Oct 28, 2013

Navigating the Territories of Indigenous Leadership

Leadership is not a neutral category. It is constructed through researcher assumptions, limitations and traditional leadership theories. This notion is at the core of Dr. Michelle Evans’ research on Indigenous arts leadership, which she presented at the Research Center for Leadership in Action in Fall 2013.

Dr. Evans, a Research Fellow at Melbourne Business School and leader of the School's research agenda on Indigenous Business and Leadership development, is currently in the US on a Fulbright Scholarship replicating her doctoral study on Aboriginal arts leadership through interviews of First Alaskan, Native American and Native Hawaiian artists and arts managers.

Using an Indigenous epistemology lens to understanding leadership, she has developed a framework of territories, which can be imagined as a series of overlapping spaces that capture the way Indigenous leadership is physical, embodied and connected to land. Dr. Evans identified the following four as the main recurring territories:

1. Authorization in a Bi-Cultural World
Gaining authorization for many Indigenous artists is a central part of their work, especially where communities, rather than individuals, “own” particular cultural symbols and the right to reproduce them. This form of cultural authorization is very important for many leaders. Conversely, often the resources necessary for the ability to lead come in the form of funding from non-Indigenous stakeholders, which can reduce cultural authorization. This territory of authorization is a space within which Indigenous artists and leaders negotiate a platform from which they speak.

2. Identity and Belonging
Many Indigenous artists are frequently challenged about their identity if their art does not conform to public stereotypes of Aboriginal art. While many want their art to stand on its own without having to explain why they don’t fit the stereotypes, identity and belonging are also often central to their work. The leadership practices in this territory capture these tensions: Indigenous artists both embody cultural identity and uphold cultural protocols in their art, but some also inhabit the lonely position of being the ‘first’ person to achieve in their discipline; both of which create pathways for future generations.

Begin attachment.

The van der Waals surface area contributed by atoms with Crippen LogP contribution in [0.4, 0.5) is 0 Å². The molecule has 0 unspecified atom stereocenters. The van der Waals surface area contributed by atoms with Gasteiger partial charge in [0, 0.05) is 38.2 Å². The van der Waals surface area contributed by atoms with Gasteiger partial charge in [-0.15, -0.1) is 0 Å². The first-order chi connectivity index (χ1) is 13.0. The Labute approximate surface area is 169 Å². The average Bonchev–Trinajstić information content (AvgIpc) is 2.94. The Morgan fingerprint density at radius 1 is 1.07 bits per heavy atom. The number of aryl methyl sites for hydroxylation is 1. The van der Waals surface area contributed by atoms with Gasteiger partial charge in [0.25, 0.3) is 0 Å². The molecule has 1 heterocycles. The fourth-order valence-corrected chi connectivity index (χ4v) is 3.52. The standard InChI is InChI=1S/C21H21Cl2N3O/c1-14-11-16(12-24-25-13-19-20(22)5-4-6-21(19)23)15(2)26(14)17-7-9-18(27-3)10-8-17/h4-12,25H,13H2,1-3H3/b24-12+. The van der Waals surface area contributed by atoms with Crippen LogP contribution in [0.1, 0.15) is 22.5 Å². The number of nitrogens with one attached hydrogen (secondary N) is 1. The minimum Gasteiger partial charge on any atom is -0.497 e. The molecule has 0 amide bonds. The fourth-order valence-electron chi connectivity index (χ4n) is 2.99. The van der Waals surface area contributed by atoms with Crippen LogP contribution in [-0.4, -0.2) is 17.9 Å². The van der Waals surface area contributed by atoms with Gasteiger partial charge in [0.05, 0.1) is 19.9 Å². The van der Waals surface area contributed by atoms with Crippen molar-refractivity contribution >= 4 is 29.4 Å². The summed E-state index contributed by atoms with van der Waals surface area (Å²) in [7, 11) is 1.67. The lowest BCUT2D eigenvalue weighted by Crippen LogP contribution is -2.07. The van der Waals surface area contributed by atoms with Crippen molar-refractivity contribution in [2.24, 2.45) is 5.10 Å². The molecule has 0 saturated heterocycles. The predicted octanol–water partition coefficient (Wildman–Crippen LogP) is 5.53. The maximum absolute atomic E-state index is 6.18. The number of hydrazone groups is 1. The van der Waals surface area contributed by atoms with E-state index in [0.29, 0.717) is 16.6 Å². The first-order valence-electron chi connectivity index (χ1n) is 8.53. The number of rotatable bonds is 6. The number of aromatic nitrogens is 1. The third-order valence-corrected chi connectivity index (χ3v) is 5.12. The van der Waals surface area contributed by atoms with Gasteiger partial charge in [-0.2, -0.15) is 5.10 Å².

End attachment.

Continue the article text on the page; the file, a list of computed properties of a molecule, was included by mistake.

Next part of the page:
3. Artistic Practice
One of the strengths of Indigenous artistic practice is relational storytelling, in which the Indigenous body takes in these stories through the ears, eyes and heart. This process leads to the construction of non-judgmental, secure physical spaces for the creation of new work. However, artists and arts leaders must walk the line between protector and confident projection of Indigenous artistic culture, without having one trusted process to ensure cultural agreement for their work and use of cultural knowledge.

4. History, Colonization and Trauma
For many Indigenous people, direct experiences of colonization and violence against their families are vivid and real. The leadership practices we see across this territory often involve leaders working with their art and in communities to express and contain trauma. Artistic leaders create physical spaces like open and safe rehearsal rooms, but they also create safe spaces through their bodies by practicing calm, consistent, open and healthy attachments.

Ultimately, Dr. Evans proposes that identity work by Indigenous artists (i.e. forming, repairing, maintaining or strengthening a person’s identity) should be viewed as acts of leadership, when taking into consideration the impact of their work and practice. 

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